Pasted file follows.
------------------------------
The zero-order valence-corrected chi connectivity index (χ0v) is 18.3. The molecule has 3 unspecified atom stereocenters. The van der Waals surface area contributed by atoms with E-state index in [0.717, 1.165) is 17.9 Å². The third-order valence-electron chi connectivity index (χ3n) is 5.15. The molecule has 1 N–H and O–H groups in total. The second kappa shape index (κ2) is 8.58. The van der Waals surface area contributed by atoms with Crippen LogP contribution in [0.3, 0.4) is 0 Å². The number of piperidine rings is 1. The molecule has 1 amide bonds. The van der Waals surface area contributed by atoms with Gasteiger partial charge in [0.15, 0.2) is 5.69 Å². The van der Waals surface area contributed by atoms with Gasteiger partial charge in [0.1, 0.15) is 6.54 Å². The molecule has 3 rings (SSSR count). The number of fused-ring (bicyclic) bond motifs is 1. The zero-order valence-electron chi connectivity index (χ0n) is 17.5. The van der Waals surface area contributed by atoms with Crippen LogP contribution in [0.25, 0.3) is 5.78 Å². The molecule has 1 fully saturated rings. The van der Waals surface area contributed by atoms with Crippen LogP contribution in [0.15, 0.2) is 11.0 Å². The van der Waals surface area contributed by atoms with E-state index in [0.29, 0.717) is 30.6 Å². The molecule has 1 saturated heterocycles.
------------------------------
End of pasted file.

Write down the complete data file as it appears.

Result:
The zero-order valence-corrected chi connectivity index (χ0v) is 18.3. The molecule has 3 unspecified atom stereocenters. The van der Waals surface area contributed by atoms with E-state index in [0.717, 1.165) is 17.9 Å². The third-order valence-electron chi connectivity index (χ3n) is 5.15. The molecule has 1 N–H and O–H groups in total. The second kappa shape index (κ2) is 8.58. The van der Waals surface area contributed by atoms with Crippen LogP contribution in [0.3, 0.4) is 0 Å². The number of piperidine rings is 1. The molecule has 1 amide bonds. The van der Waals surface area contributed by atoms with Gasteiger partial charge in [0.15, 0.2) is 5.69 Å². The van der Waals surface area contributed by atoms with Gasteiger partial charge in [0.1, 0.15) is 6.54 Å². The molecule has 3 rings (SSSR count). The number of fused-ring (bicyclic) bond motifs is 1. The zero-order valence-electron chi connectivity index (χ0n) is 17.5. The van der Waals surface area contributed by atoms with Crippen LogP contribution in [0.25, 0.3) is 5.78 Å². The molecule has 1 fully saturated rings. The van der Waals surface area contributed by atoms with Crippen LogP contribution in [0.15, 0.2) is 11.0 Å². The van der Waals surface area contributed by atoms with E-state index in [0.29, 0.717) is 30.6 Å². The molecule has 1 saturated heterocycles.